In Storm And Darkness
How the Tug Ferris Got Ashore and Her Remarkable Escape - A Thrilling Experience.
Captain Peter Cronley, who had been engaged to pilot the tug Ferris from Cape Vincent to Ogdensburg, returned to the city last night and gave the following account of the wreck of the Comanche and the adventure of the Ferris: "After getting well out into the lake we found a very heavy sea and a thick snow storm set in. We headed the tug for Stony passage and just as we arrived there the storm let up a little, enabling us to pass through safely.
"It then began to snow thicker than ever, and it was impossible to see anything. We struck about eight o¹clock, and the way the tug got off the beach was the most remarkable thing i ever saw. The schooner struck bottom
first. In a moment after, we struck on the north side of Point Peninsula. Captain Ferris threw his wheel over quickly thus throwing the tug against the beach broadside.
"I cut the tow line and for a few moments there was a lively time. The seas broke over the tug and into the engine room, but the engines were kept working. We bounded along over the rocks and the last time we struck, the last bucket was broken off the wheel. The tug took a sheer out into the seas and the wind caught her in such a manner that she slipped around the point just on the edge of the rocks. We passed close to the schooner and the crew hallooed to be taken off. But we could do nothing because our wheel was gone. The seas were rolling completely over the vessel at this time. The wind carried us along in the direction of Sackets harbor. A little piece of the wheel was left on one side and by keeping the machinery working we managed to get into Sackets. We were more than three hours in making the distance - nine miles. The tug is very badly shaken up."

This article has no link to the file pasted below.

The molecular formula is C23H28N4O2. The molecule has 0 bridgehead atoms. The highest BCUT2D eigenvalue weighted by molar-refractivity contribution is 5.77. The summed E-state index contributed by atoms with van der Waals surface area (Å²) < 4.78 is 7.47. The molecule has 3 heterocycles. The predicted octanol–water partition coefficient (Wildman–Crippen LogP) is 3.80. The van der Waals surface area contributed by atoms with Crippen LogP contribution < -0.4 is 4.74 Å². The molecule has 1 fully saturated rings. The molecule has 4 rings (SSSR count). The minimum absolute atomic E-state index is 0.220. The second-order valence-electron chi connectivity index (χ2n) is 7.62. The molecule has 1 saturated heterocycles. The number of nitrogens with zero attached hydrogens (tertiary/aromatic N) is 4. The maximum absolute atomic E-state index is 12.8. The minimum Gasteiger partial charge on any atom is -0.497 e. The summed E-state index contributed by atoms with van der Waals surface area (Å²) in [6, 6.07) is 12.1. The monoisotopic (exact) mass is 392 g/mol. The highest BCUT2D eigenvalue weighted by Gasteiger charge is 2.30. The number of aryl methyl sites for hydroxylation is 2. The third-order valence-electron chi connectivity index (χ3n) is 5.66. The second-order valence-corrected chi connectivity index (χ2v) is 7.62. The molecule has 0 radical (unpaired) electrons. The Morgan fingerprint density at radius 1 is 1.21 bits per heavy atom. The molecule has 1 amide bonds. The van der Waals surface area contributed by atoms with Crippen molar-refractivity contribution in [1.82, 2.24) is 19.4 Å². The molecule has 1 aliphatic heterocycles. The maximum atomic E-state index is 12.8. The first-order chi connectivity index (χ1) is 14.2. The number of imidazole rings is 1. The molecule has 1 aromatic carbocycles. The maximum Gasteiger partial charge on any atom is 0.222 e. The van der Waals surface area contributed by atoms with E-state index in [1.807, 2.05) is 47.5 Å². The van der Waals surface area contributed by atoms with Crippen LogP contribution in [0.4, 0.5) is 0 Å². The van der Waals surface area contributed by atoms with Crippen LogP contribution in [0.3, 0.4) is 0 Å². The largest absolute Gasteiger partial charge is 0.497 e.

Captain Cronley speaks in the highest terms of Captain Ferris and the manner in which he handled the tug. he says when the tug first struck all the lights went out and the darkness was impenetrable. While the tow was
making for Stony Passage in the afternoon Captain Cronley says the seas were so big that at times the vessel could not be seen from the tug.
Aboard the Comanche